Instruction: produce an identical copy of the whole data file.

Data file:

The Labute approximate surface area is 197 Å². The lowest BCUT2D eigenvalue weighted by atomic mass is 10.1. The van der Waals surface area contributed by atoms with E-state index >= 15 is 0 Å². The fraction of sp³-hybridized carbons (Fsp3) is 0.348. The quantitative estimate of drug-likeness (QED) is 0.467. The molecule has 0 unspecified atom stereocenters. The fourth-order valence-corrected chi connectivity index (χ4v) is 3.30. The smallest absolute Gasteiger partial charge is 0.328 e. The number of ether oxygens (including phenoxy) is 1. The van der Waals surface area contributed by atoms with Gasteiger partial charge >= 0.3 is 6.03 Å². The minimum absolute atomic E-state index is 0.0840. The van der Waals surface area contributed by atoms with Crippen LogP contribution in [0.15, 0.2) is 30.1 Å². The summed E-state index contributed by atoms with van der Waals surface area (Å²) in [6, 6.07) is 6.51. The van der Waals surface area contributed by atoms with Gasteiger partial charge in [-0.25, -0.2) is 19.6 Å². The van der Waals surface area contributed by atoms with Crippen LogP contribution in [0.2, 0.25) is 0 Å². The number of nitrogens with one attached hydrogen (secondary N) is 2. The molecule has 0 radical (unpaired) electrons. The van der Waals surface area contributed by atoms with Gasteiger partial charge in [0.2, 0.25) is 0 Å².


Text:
The Labute approximate surface area is 197 Å². The lowest BCUT2D eigenvalue weighted by atomic mass is 10.1. The van der Waals surface area contributed by atoms with E-state index >= 15 is 0 Å². The fraction of sp³-hybridized carbons (Fsp3) is 0.348. The quantitative estimate of drug-likeness (QED) is 0.467. The molecule has 0 unspecified atom stereocenters. The fourth-order valence-corrected chi connectivity index (χ4v) is 3.30. The smallest absolute Gasteiger partial charge is 0.328 e. The number of ether oxygens (including phenoxy) is 1. The van der Waals surface area contributed by atoms with Gasteiger partial charge >= 0.3 is 6.03 Å². The minimum absolute atomic E-state index is 0.0840. The van der Waals surface area contributed by atoms with Crippen LogP contribution in [0.15, 0.2) is 30.1 Å². The summed E-state index contributed by atoms with van der Waals surface area (Å²) in [6, 6.07) is 6.51. The van der Waals surface area contributed by atoms with Gasteiger partial charge in [-0.25, -0.2) is 19.6 Å². The van der Waals surface area contributed by atoms with Crippen LogP contribution in [0.2, 0.25) is 0 Å². The number of nitrogens with one attached hydrogen (secondary N) is 2. The molecule has 0 radical (unpaired) electrons. The van der Waals surface area contributed by atoms with Gasteiger partial charge in [0.2, 0.25) is 0 Å².